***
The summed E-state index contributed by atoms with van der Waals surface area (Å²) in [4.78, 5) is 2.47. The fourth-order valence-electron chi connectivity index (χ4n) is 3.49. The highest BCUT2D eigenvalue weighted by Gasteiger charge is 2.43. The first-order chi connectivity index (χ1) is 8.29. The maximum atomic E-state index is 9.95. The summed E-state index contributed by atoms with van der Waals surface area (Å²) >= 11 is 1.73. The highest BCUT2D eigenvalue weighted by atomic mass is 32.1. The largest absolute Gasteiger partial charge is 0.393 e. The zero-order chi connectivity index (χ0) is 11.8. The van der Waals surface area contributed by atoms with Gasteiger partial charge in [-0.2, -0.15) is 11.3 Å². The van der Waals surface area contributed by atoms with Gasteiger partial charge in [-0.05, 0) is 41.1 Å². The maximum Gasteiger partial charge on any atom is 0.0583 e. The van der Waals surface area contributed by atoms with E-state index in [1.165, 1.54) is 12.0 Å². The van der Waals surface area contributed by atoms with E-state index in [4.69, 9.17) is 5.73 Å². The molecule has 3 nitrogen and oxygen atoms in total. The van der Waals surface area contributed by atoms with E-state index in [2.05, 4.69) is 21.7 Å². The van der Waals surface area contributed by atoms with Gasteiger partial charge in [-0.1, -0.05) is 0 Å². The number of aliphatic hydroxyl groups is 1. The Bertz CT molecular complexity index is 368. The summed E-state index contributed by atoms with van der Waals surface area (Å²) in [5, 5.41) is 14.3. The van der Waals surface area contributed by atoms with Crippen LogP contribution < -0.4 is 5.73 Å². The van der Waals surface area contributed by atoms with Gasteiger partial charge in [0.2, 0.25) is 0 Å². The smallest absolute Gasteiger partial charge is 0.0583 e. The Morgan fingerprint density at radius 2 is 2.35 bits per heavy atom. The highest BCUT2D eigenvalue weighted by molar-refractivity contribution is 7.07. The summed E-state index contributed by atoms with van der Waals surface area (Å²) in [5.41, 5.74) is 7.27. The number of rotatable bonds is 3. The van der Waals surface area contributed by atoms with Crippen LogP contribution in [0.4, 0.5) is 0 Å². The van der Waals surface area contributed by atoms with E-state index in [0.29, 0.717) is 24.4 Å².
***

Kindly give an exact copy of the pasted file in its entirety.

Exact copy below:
The summed E-state index contributed by atoms with van der Waals surface area (Å²) in [4.78, 5) is 2.47. The fourth-order valence-electron chi connectivity index (χ4n) is 3.49. The highest BCUT2D eigenvalue weighted by Gasteiger charge is 2.43. The first-order chi connectivity index (χ1) is 8.29. The maximum atomic E-state index is 9.95. The summed E-state index contributed by atoms with van der Waals surface area (Å²) >= 11 is 1.73. The highest BCUT2D eigenvalue weighted by atomic mass is 32.1. The largest absolute Gasteiger partial charge is 0.393 e. The zero-order chi connectivity index (χ0) is 11.8. The van der Waals surface area contributed by atoms with Gasteiger partial charge in [-0.2, -0.15) is 11.3 Å². The van der Waals surface area contributed by atoms with Gasteiger partial charge in [-0.05, 0) is 41.1 Å². The maximum Gasteiger partial charge on any atom is 0.0583 e. The van der Waals surface area contributed by atoms with E-state index in [1.165, 1.54) is 12.0 Å². The van der Waals surface area contributed by atoms with E-state index in [4.69, 9.17) is 5.73 Å². The molecule has 3 nitrogen and oxygen atoms in total. The van der Waals surface area contributed by atoms with E-state index in [2.05, 4.69) is 21.7 Å². The van der Waals surface area contributed by atoms with Gasteiger partial charge in [-0.1, -0.05) is 0 Å². The number of aliphatic hydroxyl groups is 1. The Bertz CT molecular complexity index is 368. The summed E-state index contributed by atoms with van der Waals surface area (Å²) in [5, 5.41) is 14.3. The van der Waals surface area contributed by atoms with Crippen LogP contribution < -0.4 is 5.73 Å². The van der Waals surface area contributed by atoms with Gasteiger partial charge in [0.2, 0.25) is 0 Å². The smallest absolute Gasteiger partial charge is 0.0583 e. The Morgan fingerprint density at radius 2 is 2.35 bits per heavy atom. The highest BCUT2D eigenvalue weighted by molar-refractivity contribution is 7.07. The summed E-state index contributed by atoms with van der Waals surface area (Å²) in [5.41, 5.74) is 7.27. The number of rotatable bonds is 3. The van der Waals surface area contributed by atoms with Crippen LogP contribution in [0.4, 0.5) is 0 Å². The van der Waals surface area contributed by atoms with E-state index in [0.29, 0.717) is 24.4 Å².